Not long ago in my 11th grade ELA class, a student announced to all that she was, well, with child. The class responded with a mighty “ohhhhh.” The sound, heard in muted chorus, could have signified a question, a moan of disappointment, a hint of disapproval or perhaps a basic “you-don’t-say” response. Probably given the fact that there were nearly forty students in the room, all three feelings were communicated in that “oh.”
A wonderful teaching moment should never be ignored, despite all the brouhaha about standards and lesson plans and rigid adherence to curriculum. So, of course, I brought up the film Babies, which only two of the students had seen despite its popular appeal.
Two days later, we were watching this touching and delightful look at the lives of four babies from different cultures.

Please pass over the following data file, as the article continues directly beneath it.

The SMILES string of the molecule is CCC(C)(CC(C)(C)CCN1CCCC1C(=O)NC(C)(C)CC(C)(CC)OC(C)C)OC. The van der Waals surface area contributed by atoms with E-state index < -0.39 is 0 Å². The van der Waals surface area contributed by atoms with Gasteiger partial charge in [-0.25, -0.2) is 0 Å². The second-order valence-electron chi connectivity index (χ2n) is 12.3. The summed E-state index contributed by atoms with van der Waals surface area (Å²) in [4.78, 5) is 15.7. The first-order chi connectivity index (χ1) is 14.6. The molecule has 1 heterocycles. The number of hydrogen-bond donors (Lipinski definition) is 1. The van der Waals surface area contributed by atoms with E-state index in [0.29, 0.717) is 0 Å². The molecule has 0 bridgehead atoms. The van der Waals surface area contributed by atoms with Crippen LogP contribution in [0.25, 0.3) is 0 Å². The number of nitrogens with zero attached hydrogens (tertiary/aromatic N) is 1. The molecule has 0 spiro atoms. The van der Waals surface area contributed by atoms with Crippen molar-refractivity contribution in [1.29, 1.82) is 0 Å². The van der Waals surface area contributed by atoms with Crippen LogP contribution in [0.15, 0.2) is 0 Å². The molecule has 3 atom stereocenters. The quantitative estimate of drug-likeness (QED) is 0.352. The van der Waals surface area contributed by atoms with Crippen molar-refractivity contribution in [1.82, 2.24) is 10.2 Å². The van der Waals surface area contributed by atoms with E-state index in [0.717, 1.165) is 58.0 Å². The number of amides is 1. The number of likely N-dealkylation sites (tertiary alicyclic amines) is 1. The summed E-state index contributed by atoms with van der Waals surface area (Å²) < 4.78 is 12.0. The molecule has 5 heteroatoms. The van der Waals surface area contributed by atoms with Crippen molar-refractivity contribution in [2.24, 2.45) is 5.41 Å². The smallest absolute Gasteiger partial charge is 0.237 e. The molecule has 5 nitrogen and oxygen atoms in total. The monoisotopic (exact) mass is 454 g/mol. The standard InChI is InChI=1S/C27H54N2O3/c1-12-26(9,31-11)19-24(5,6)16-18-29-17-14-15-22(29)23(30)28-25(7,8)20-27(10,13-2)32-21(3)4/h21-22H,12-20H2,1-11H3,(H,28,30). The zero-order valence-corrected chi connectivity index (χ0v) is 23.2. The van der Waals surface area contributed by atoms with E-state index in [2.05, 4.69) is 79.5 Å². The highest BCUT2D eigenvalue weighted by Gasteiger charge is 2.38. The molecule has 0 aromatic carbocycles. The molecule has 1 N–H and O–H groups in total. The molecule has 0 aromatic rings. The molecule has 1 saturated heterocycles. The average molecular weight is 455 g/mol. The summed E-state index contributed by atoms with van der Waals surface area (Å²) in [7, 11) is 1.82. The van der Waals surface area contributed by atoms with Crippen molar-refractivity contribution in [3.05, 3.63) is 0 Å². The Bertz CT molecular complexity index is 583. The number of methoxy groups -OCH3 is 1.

The students loved it. The film generated good class discussions as well as inspired writing on cultural differences, personal reflections and opinions. . . . I must have gotten three or four good writing assignments out of the class; the best kind — writing that comes from solid interest in subject matter and the desire to think about and express what is on the mind, knowing you cannot be wrong in the opinions you communicate.
Teachers should view the film themselves and then possibly introduce the beauty of non-fiction to a class of any status, from remedial to honors, just to see the wonderful response.
Tags: babies, movie writing assignmemts, nonfiction, teach good writing, teaching writing skills